•Ukraine is celebrating the launch of an EU assistance project in which advisers from Austria and Lithuania will collaborate with the Ukrainian Ombudsman's Office to work according to European best practices. A press conference and opening ceremony are scheduled for today. For more information, call Aliona Vyghonska at +380 44-253-21-54 or email firstname.lastname@example.org.
•Germany's Commerzbank on Thursday froze $17 million of Privat Bank's money, Novoe Vremya reported. A spokesman for the recently nationalized bank said there was no cause for the freeze and the government is looking into the situation.
•Investor-backed solar power plants are expected to be built in the Kherson, Odesa and Kharkiv regions this year, Ukrinform reported, citing Stolychna Nerukhomist. The three plants will have a combined generating capacity of almost 37 megawatts.
•Ukrainian custom software developer Luxoft, the country's No. 3 IT outsourcer by number of programmers, acquired engineering consultancy IntroPro. Luxoft said the move will broaden its offerings to wireless, cable and satellite providers. Also, American investment firm Morgan Stanley acquired 7 percent of the shares of Luxoft.
•The European Commission advised Ukraine not to wait for the signing of the comprehensive Open Skies Treaty with the European Union but instead to negotiate bilaterally with individual EU member states, Infrastructure Minister Vladimir Omelian said on Ukrainian television, according to a Unian report. He said the bilateral negotiations are running on a parallel track and not harming the Open Skies pact, which Ukraine expects to sign with the EU this year.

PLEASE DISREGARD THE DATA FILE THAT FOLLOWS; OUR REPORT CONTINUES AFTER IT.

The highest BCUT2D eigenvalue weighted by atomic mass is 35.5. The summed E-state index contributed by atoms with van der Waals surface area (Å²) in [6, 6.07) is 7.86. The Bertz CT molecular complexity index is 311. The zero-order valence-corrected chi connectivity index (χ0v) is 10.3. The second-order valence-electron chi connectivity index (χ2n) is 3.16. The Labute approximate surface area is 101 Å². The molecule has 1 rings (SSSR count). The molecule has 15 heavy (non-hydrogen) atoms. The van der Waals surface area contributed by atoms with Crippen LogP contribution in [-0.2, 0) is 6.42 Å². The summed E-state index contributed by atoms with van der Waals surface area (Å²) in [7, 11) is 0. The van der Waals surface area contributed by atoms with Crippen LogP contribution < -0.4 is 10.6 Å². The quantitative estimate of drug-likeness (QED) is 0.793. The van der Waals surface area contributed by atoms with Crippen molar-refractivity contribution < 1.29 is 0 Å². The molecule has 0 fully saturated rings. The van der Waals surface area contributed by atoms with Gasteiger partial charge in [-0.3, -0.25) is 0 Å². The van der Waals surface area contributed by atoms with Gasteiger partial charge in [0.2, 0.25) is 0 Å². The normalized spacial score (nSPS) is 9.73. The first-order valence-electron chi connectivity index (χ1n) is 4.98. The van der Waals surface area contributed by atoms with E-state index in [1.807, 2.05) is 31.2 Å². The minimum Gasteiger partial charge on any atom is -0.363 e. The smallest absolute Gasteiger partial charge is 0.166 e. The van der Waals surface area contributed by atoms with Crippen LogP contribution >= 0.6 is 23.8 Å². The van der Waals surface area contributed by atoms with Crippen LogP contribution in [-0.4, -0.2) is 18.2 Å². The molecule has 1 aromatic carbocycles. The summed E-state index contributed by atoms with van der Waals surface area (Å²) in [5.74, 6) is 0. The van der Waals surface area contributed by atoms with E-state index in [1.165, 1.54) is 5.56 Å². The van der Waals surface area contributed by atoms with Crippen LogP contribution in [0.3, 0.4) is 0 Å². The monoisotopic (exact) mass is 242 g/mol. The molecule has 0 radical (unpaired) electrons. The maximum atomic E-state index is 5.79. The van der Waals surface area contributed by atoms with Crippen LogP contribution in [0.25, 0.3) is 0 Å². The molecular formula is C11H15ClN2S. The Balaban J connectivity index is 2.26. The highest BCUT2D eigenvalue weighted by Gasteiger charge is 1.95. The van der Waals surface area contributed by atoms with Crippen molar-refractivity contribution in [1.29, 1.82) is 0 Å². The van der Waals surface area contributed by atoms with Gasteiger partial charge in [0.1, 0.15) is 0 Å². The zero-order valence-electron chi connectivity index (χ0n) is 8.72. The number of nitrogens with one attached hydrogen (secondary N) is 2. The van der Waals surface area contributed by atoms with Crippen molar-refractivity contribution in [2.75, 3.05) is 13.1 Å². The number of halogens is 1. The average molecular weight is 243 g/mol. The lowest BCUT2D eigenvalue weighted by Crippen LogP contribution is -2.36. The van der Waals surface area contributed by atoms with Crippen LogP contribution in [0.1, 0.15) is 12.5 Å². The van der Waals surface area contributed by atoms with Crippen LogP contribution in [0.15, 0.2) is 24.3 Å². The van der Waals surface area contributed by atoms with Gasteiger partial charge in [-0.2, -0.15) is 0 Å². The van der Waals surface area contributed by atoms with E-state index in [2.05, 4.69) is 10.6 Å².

•Ukraine's treasury resumed VAT refund processing Wednesday, addressing existing refund applications that amount to more than $80 million, according to Interfax Ukraine. Government budget revenues for January came in 39 percent higher than the targeted amount, and the lack of VAT reimbursement that month played a main role in the surplus.
•Ukraine will have 15 companies representing it in Nuremberg, Germany at the Biofach global trade fair for organic food, Ukrinform reported. The Ukrainian products to be pitched at the trade fair include cereal grains, oil crops, wild and cultivated berries and seeds.
•The government issued a special license to two companies controlled by Ukrainian tycoon Viktor Pinchuk authorizing development of oil and gas fields in the Kharkiv and Chernihiv regions, Interfax Ukraine reported. The licenses, for the Mirolyubivske and Prachivska petroleum fields, are good for 20 years.
•Ukraine imported nearly 60 percent more gas in January than it did during the same month the previous year, Unian reported. The bulk of the imported gas came from Slovakia, while Hungary and Poland contributed significantly smaller amounts. Ukrtransgaz said the country has not imported any gas from Russia for 433 days.
•An IMF requirement that Ukraine pass a law deregulating the alcoholic beverage market could accelerate the privatization of state-run Ukrspyrt, Interfax Ukraine quoted Agriculture Minister Taras Kutovy as saying. He said a Ukrspyrt privatization bill has been put on the Rada agenda several times but never received more than 200 votes.
•Europeans' growing demand for salt products is translating into business for the state-owned company Artemsil. It announced the restart of deliveries to Hungary and Slovakia, multiple sources reported. January production at the company was 30 percent more than scheduled.
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